After 35 years of stockbroking for some of the biggest houses and investors in Australia and the UK, the Secret Broker is regaling Stockhead readers with his colourful war stories — from the trading floor to the dealer’s desk.

As we come round the corner and head towards Christmas day, I noticed a couple of interesting developments in the Australian financial landscape this week.

Firstly, the backdoor listing of Chemist Warehouse and secondly the court’s finding that Jan Cameron was guilty of hiding her influential ownership of Bellamy’s Australia.

Jan is financially famous as an owner of the clothing company Kathmandu and at one point, she was also the fourth richest woman in Australia.

However, ASIC took her to court over her ownership or non-ownership of 15% of Bellamy’s and her lodgements of substantial shareholding notices to the ASX.

The 15% of Bellamy’s were held in a trust that had been set up on the Island of Curaçao, which is also where they produce the famous blue drink.

Another thing that you may not know is that Curaçao is also famous for issuing lite touch Gambling licences and that a crypto casino like uses Curaçao for their gambling licence, even though they are headquartered in Melbourne.

The billionaire founders of recently popped up as having a 5% plus shareholding in the ASX-listed Pointsbet (ASX:PBH). Pointsbet’s gambling licence is licensed in the Northern Territory by the Northern Territory Racing Commission.

So is blocked to Australians punters but PointsbBet isn’t.

Who knew that a little Caribbean island could cause so much trouble in Australia?

The problem that Jan had was in the grey area that surrounds things that are held in trust, as one can never be too sure who actually controls its underlying assets.

The estate of the late Michael Hutchence found this out, as even though he lived in mansions and drove Bentleys, he never controlled his assets.

His manager did and to this day the Hutchence family are fighting over their real ownership.

When the Australian Government introduced their ‘bonk ban’ (go Barnaby, you little rabbit you), they also banned sitting MPs from holding assets in a ‘blind trust’ after former attorney-general Christian Porter quit cabinet in 2021, after accepting anonymous donations through a blind trust set up to pay his costs in legal action against the ABC.

Porter said he was unwilling to ask for, or publicly reveal, the identity of the donors to the trust and moved to the backbench and later resigned.

So who can you trust in a trust with trustees?

No one it would seem.

Moving on to the backdoor listing of Chemist Warehouse, it took everyone by surprise because of the sheer size of the deal and how everyone involved went about getting it (hopefully) through.

Hats off to all of the advisors involved, as they have taken something that was previously reserved for the dodgy mining companies in the 1999 ‘dot com’ era.

Even the Pharmacy Guild were taken aback and had to issue their own statement, which started out like this.

‘The Pharmacy Guild of Australia believes the apparent imminent takeover of Sigma Healthcare by Chemist Warehouse poses significant questions and risks.’ And on it went.

Even the ASX got in on the act and helped advise the players involved on how to go about turning a 100% owned shareholder company into 15% existing holders and 85% new Chemist Warehouse holders.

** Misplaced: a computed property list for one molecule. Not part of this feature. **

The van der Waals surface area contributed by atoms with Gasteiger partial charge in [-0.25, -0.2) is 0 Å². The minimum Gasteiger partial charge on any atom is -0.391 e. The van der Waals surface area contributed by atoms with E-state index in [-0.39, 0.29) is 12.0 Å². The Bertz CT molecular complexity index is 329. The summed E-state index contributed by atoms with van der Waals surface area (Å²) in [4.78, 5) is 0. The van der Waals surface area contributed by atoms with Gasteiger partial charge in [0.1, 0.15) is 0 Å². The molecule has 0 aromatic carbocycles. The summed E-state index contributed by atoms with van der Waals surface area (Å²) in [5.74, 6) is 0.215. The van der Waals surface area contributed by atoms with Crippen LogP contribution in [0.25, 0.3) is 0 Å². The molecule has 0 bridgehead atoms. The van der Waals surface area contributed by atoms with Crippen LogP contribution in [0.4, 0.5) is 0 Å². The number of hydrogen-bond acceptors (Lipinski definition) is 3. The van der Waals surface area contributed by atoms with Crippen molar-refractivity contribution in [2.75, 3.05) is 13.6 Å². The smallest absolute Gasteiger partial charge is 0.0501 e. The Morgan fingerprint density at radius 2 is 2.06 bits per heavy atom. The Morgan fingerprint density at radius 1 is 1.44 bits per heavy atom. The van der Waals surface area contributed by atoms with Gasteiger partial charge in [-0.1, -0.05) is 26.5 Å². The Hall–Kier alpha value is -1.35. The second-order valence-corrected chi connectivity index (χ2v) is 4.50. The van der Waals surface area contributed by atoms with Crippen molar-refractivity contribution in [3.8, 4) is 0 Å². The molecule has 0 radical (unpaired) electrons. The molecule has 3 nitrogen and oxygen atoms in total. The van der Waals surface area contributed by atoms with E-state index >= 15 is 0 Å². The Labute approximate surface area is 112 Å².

One thing the ASX advised was to issue a statement confirming all of the ins and outs of the deal to the market.

It was 165 pages long.

I think you will all agree with me in saying that from page 27 onwards, the report from Herbert Smith Freehills makes for fascinating reading.

The technical part of a backdoor listing is that if you were a mining company who raised funds for mining and then came in a few years later and said we are now going to backdoor in a software company, you still hold funds that were raised for another purpose.

That is the normal sticking point.

Sigma got around this by issuing that 165-page release to the market and then went around and raised $400m on the back of it.

By the way, their presentation that came with the fundraising cap in hand was 80 pages long.

Another 80 pages! You would need a fair amount of drugs to get through that without nodding off. Maybe that was their secret ploy?

Sigma shares took all of this news very well and it would appear that nothing leaked out to the market in the compiling of the report.

Again hats off to everyone involved, as keeping a 165-page report secret is no mean feat.

The old days of chatting up the secretary to the CEO, at the company’s local wine bar, just so you could glean some insider info, seem to be over.

And that’s it. No fun anymore.

To the Time Machine!

When I joined my first UK broker in 1980, it was only made illegal to insider trade in 1978, so again I missed out on all the fun.

Before 1978 it was a free for all but obviously not for me.

Well, not the easy way anyway.

Nothing like the old days, where you would tickle up a stock, so it looked like a chart breakout was about to happen and have a few chartist mates point this fact out to all their followers.

This way, when the takeover did come and there was an enquiry, you could just point to the chart and say ‘this is why we were long, Your Honour’.

The poor chartists thought they were now God and could actually predict the future, when in fact it was all smoke and mirrors.

Maybe Jan just got the wrong advice from the wrong magician in the first place?

Who knows but by March 2024 the courts will name her punishment, and hopefully the judge starts his sentence (and her sentence) off with ‘Not happy Jan…’

The Black Prince Private Foundation was the name of the trust she used.

Well luv, it ain’t so private now!


The Secret Broker can be found on Twitter here @SecretBrokerAU or on email at [email protected].

Feel free to contact him with your best stock tips and ideas.